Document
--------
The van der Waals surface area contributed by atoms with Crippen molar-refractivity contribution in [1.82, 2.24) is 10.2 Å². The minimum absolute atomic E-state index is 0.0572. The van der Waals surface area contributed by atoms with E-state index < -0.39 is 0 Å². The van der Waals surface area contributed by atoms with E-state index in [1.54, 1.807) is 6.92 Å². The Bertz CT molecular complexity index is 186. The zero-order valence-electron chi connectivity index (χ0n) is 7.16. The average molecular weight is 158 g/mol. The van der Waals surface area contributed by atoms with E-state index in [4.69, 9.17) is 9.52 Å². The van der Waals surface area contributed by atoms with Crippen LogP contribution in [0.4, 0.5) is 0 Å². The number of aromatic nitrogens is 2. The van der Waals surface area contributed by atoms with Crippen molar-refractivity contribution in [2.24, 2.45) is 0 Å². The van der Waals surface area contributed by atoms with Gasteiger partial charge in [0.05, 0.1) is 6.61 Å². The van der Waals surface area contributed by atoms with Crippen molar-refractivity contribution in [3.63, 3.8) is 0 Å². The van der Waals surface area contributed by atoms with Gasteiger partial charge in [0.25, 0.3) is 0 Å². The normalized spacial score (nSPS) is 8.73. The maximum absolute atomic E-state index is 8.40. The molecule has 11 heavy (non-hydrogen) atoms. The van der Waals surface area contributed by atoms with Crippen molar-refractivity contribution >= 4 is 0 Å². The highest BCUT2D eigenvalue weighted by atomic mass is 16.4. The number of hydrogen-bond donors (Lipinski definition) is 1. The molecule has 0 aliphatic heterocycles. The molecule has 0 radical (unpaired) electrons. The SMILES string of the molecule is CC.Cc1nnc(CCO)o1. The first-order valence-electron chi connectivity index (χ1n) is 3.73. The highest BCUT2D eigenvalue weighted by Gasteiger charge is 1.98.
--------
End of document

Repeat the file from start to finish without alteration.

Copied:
The van der Waals surface area contributed by atoms with Crippen molar-refractivity contribution in [1.82, 2.24) is 10.2 Å². The minimum absolute atomic E-state index is 0.0572. The van der Waals surface area contributed by atoms with E-state index < -0.39 is 0 Å². The van der Waals surface area contributed by atoms with E-state index in [1.54, 1.807) is 6.92 Å². The Bertz CT molecular complexity index is 186. The zero-order valence-electron chi connectivity index (χ0n) is 7.16. The average molecular weight is 158 g/mol. The van der Waals surface area contributed by atoms with E-state index in [4.69, 9.17) is 9.52 Å². The van der Waals surface area contributed by atoms with Crippen LogP contribution in [0.4, 0.5) is 0 Å². The number of aromatic nitrogens is 2. The van der Waals surface area contributed by atoms with Crippen molar-refractivity contribution in [2.24, 2.45) is 0 Å². The van der Waals surface area contributed by atoms with Gasteiger partial charge in [0.05, 0.1) is 6.61 Å². The van der Waals surface area contributed by atoms with Crippen molar-refractivity contribution in [3.63, 3.8) is 0 Å². The van der Waals surface area contributed by atoms with Gasteiger partial charge in [0.25, 0.3) is 0 Å². The normalized spacial score (nSPS) is 8.73. The maximum absolute atomic E-state index is 8.40. The molecule has 11 heavy (non-hydrogen) atoms. The van der Waals surface area contributed by atoms with Crippen molar-refractivity contribution >= 4 is 0 Å². The highest BCUT2D eigenvalue weighted by atomic mass is 16.4. The number of hydrogen-bond donors (Lipinski definition) is 1. The molecule has 0 aliphatic heterocycles. The molecule has 0 radical (unpaired) electrons. The SMILES string of the molecule is CC.Cc1nnc(CCO)o1. The first-order valence-electron chi connectivity index (χ1n) is 3.73. The highest BCUT2D eigenvalue weighted by Gasteiger charge is 1.98.